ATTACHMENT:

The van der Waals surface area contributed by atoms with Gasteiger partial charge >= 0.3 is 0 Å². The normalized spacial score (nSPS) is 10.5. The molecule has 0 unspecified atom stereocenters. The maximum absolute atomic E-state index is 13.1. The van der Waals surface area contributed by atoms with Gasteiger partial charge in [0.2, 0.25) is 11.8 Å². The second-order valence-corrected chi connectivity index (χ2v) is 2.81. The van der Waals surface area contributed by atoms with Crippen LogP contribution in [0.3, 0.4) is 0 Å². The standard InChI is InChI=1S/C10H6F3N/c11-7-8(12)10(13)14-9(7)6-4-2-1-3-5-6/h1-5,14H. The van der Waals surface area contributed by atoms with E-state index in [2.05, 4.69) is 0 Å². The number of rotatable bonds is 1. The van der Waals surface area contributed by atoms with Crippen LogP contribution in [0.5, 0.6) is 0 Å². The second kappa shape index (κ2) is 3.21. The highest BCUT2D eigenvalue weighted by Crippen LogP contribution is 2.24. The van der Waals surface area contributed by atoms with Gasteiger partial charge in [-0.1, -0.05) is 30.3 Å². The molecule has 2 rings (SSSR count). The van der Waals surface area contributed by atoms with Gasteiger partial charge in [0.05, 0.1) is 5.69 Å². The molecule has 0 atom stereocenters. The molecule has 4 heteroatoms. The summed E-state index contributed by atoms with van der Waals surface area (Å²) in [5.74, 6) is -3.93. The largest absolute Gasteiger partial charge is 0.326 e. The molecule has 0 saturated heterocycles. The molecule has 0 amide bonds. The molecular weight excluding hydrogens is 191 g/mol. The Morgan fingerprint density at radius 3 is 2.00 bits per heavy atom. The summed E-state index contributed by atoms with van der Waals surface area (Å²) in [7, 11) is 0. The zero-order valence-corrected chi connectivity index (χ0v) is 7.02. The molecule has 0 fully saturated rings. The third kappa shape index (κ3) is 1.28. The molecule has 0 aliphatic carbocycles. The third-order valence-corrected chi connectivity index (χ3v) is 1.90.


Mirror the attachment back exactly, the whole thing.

The van der Waals surface area contributed by atoms with Gasteiger partial charge >= 0.3 is 0 Å². The normalized spacial score (nSPS) is 10.5. The molecule has 0 unspecified atom stereocenters. The maximum absolute atomic E-state index is 13.1. The van der Waals surface area contributed by atoms with Gasteiger partial charge in [0.2, 0.25) is 11.8 Å². The second-order valence-corrected chi connectivity index (χ2v) is 2.81. The van der Waals surface area contributed by atoms with Crippen LogP contribution in [0.3, 0.4) is 0 Å². The standard InChI is InChI=1S/C10H6F3N/c11-7-8(12)10(13)14-9(7)6-4-2-1-3-5-6/h1-5,14H. The van der Waals surface area contributed by atoms with E-state index in [2.05, 4.69) is 0 Å². The number of rotatable bonds is 1. The van der Waals surface area contributed by atoms with Crippen LogP contribution in [0.5, 0.6) is 0 Å². The second kappa shape index (κ2) is 3.21. The highest BCUT2D eigenvalue weighted by Crippen LogP contribution is 2.24. The van der Waals surface area contributed by atoms with Gasteiger partial charge in [-0.1, -0.05) is 30.3 Å². The molecule has 2 rings (SSSR count). The van der Waals surface area contributed by atoms with Gasteiger partial charge in [0.05, 0.1) is 5.69 Å². The molecule has 0 atom stereocenters. The molecule has 4 heteroatoms. The summed E-state index contributed by atoms with van der Waals surface area (Å²) in [5.74, 6) is -3.93. The largest absolute Gasteiger partial charge is 0.326 e. The molecule has 0 saturated heterocycles. The molecule has 0 amide bonds. The molecular weight excluding hydrogens is 191 g/mol. The Morgan fingerprint density at radius 3 is 2.00 bits per heavy atom. The summed E-state index contributed by atoms with van der Waals surface area (Å²) in [7, 11) is 0. The zero-order valence-corrected chi connectivity index (χ0v) is 7.02. The molecule has 0 fully saturated rings. The third kappa shape index (κ3) is 1.28. The molecule has 0 aliphatic carbocycles. The third-order valence-corrected chi connectivity index (χ3v) is 1.90.